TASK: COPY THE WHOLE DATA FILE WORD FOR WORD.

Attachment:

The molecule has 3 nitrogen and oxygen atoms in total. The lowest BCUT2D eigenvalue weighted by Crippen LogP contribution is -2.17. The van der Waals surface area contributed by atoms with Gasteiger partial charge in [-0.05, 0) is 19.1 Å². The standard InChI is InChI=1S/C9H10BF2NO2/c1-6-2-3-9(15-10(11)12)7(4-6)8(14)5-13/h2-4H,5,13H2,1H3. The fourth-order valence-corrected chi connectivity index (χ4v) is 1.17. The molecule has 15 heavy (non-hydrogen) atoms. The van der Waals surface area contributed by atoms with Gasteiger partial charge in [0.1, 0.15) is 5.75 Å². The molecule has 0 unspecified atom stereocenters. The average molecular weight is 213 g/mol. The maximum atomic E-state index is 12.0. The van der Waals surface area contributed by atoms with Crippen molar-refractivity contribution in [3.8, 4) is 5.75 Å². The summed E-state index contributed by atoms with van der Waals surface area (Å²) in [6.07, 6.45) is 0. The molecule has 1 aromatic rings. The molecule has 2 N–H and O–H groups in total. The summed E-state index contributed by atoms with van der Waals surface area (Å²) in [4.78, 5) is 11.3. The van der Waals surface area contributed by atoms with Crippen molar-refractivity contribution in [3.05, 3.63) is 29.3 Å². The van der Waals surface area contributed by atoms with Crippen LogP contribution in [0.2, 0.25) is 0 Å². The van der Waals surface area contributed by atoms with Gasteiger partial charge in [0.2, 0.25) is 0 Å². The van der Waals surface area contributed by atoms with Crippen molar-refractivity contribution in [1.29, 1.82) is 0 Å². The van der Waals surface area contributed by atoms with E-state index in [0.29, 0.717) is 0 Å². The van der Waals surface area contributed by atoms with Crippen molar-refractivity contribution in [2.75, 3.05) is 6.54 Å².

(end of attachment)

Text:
The molecule has 3 nitrogen and oxygen atoms in total. The lowest BCUT2D eigenvalue weighted by Crippen LogP contribution is -2.17. The van der Waals surface area contributed by atoms with Gasteiger partial charge in [-0.05, 0) is 19.1 Å². The standard InChI is InChI=1S/C9H10BF2NO2/c1-6-2-3-9(15-10(11)12)7(4-6)8(14)5-13/h2-4H,5,13H2,1H3. The fourth-order valence-corrected chi connectivity index (χ4v) is 1.17. The molecule has 15 heavy (non-hydrogen) atoms. The van der Waals surface area contributed by atoms with Gasteiger partial charge in [0.1, 0.15) is 5.75 Å². The molecule has 0 unspecified atom stereocenters. The average molecular weight is 213 g/mol. The maximum atomic E-state index is 12.0. The van der Waals surface area contributed by atoms with Crippen molar-refractivity contribution in [3.8, 4) is 5.75 Å². The summed E-state index contributed by atoms with van der Waals surface area (Å²) in [6.07, 6.45) is 0. The molecule has 1 aromatic rings. The molecule has 2 N–H and O–H groups in total. The summed E-state index contributed by atoms with van der Waals surface area (Å²) in [4.78, 5) is 11.3. The van der Waals surface area contributed by atoms with Crippen molar-refractivity contribution in [3.05, 3.63) is 29.3 Å². The van der Waals surface area contributed by atoms with Crippen LogP contribution in [0.2, 0.25) is 0 Å². The van der Waals surface area contributed by atoms with Gasteiger partial charge in [0.2, 0.25) is 0 Å². The van der Waals surface area contributed by atoms with Crippen molar-refractivity contribution in [1.29, 1.82) is 0 Å². The van der Waals surface area contributed by atoms with E-state index in [0.29, 0.717) is 0 Å². The van der Waals surface area contributed by atoms with Crippen molar-refractivity contribution in [2.75, 3.05) is 6.54 Å².